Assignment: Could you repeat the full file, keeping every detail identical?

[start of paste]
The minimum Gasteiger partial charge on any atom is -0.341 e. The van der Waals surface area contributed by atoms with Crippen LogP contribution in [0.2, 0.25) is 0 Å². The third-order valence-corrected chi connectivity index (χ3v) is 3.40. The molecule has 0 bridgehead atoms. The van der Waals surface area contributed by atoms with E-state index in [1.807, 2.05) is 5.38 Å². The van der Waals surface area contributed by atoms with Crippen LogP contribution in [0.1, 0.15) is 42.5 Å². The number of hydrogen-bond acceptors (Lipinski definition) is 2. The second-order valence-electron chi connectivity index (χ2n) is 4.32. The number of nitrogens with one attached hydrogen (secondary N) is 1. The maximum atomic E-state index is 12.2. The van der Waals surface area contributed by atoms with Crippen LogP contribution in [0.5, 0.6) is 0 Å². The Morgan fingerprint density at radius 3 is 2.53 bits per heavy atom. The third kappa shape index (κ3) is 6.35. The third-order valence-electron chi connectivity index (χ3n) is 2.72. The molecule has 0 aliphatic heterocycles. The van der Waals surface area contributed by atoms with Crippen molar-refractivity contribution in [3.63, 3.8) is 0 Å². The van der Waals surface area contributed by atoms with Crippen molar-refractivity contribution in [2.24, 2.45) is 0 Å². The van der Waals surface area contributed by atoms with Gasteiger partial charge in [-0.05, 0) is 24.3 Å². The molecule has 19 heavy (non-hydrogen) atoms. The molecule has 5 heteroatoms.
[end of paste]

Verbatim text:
The minimum Gasteiger partial charge on any atom is -0.341 e. The van der Waals surface area contributed by atoms with Crippen LogP contribution in [0.2, 0.25) is 0 Å². The third-order valence-corrected chi connectivity index (χ3v) is 3.40. The molecule has 0 bridgehead atoms. The van der Waals surface area contributed by atoms with E-state index in [1.807, 2.05) is 5.38 Å². The van der Waals surface area contributed by atoms with Crippen LogP contribution in [0.1, 0.15) is 42.5 Å². The number of hydrogen-bond acceptors (Lipinski definition) is 2. The second-order valence-electron chi connectivity index (χ2n) is 4.32. The number of nitrogens with one attached hydrogen (secondary N) is 1. The maximum atomic E-state index is 12.2. The van der Waals surface area contributed by atoms with Crippen LogP contribution in [0.5, 0.6) is 0 Å². The Morgan fingerprint density at radius 3 is 2.53 bits per heavy atom. The third kappa shape index (κ3) is 6.35. The third-order valence-electron chi connectivity index (χ3n) is 2.72. The molecule has 0 aliphatic heterocycles. The van der Waals surface area contributed by atoms with Crippen molar-refractivity contribution in [3.63, 3.8) is 0 Å². The van der Waals surface area contributed by atoms with Crippen molar-refractivity contribution in [2.24, 2.45) is 0 Å². The van der Waals surface area contributed by atoms with Gasteiger partial charge in [-0.05, 0) is 24.3 Å². The molecule has 19 heavy (non-hydrogen) atoms. The molecule has 5 heteroatoms.